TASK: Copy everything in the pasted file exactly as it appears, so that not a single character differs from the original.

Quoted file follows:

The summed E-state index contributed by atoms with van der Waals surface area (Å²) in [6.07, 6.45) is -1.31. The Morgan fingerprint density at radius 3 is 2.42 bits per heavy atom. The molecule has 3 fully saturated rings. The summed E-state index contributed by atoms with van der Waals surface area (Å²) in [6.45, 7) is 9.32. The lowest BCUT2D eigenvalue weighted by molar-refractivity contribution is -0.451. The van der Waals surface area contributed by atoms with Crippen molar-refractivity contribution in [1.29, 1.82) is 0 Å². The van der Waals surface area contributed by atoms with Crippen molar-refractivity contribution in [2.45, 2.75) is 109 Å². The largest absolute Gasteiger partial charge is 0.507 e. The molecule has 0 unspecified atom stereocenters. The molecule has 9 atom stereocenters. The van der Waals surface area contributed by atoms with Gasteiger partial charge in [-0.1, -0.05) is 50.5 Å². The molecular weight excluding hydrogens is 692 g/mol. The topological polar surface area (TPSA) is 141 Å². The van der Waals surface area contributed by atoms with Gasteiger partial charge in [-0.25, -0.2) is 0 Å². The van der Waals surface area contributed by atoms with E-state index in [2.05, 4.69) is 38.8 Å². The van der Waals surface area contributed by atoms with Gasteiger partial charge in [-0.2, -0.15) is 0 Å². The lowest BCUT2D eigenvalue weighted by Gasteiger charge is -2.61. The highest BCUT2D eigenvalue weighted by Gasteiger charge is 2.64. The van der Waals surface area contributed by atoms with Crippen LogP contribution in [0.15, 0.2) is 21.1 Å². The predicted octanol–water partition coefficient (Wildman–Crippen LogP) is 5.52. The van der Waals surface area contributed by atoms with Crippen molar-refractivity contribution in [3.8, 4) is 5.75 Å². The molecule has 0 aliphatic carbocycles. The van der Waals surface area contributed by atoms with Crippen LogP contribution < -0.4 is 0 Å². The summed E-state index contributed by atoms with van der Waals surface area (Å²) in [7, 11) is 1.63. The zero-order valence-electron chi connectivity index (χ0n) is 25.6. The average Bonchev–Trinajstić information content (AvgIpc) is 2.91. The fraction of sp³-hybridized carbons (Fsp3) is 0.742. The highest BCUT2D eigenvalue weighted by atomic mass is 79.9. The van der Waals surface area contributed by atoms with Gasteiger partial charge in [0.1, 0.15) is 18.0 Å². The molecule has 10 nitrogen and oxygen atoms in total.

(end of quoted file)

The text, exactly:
The summed E-state index contributed by atoms with van der Waals surface area (Å²) in [6.07, 6.45) is -1.31. The Morgan fingerprint density at radius 3 is 2.42 bits per heavy atom. The molecule has 3 fully saturated rings. The summed E-state index contributed by atoms with van der Waals surface area (Å²) in [6.45, 7) is 9.32. The lowest BCUT2D eigenvalue weighted by molar-refractivity contribution is -0.451. The van der Waals surface area contributed by atoms with Crippen molar-refractivity contribution in [1.29, 1.82) is 0 Å². The van der Waals surface area contributed by atoms with Crippen molar-refractivity contribution in [2.45, 2.75) is 109 Å². The largest absolute Gasteiger partial charge is 0.507 e. The molecule has 0 unspecified atom stereocenters. The molecule has 9 atom stereocenters. The van der Waals surface area contributed by atoms with Gasteiger partial charge in [-0.1, -0.05) is 50.5 Å². The molecular weight excluding hydrogens is 692 g/mol. The topological polar surface area (TPSA) is 141 Å². The van der Waals surface area contributed by atoms with Gasteiger partial charge in [-0.25, -0.2) is 0 Å². The van der Waals surface area contributed by atoms with E-state index in [2.05, 4.69) is 38.8 Å². The van der Waals surface area contributed by atoms with Gasteiger partial charge in [-0.2, -0.15) is 0 Å². The lowest BCUT2D eigenvalue weighted by Gasteiger charge is -2.61. The highest BCUT2D eigenvalue weighted by Gasteiger charge is 2.64. The van der Waals surface area contributed by atoms with Crippen LogP contribution in [0.15, 0.2) is 21.1 Å². The predicted octanol–water partition coefficient (Wildman–Crippen LogP) is 5.52. The van der Waals surface area contributed by atoms with Crippen molar-refractivity contribution in [3.8, 4) is 5.75 Å². The molecule has 0 aliphatic carbocycles. The van der Waals surface area contributed by atoms with Crippen LogP contribution < -0.4 is 0 Å². The summed E-state index contributed by atoms with van der Waals surface area (Å²) in [7, 11) is 1.63. The zero-order valence-electron chi connectivity index (χ0n) is 25.6. The average Bonchev–Trinajstić information content (AvgIpc) is 2.91. The fraction of sp³-hybridized carbons (Fsp3) is 0.742. The highest BCUT2D eigenvalue weighted by atomic mass is 79.9. The van der Waals surface area contributed by atoms with Gasteiger partial charge in [0.1, 0.15) is 18.0 Å². The molecule has 10 nitrogen and oxygen atoms in total.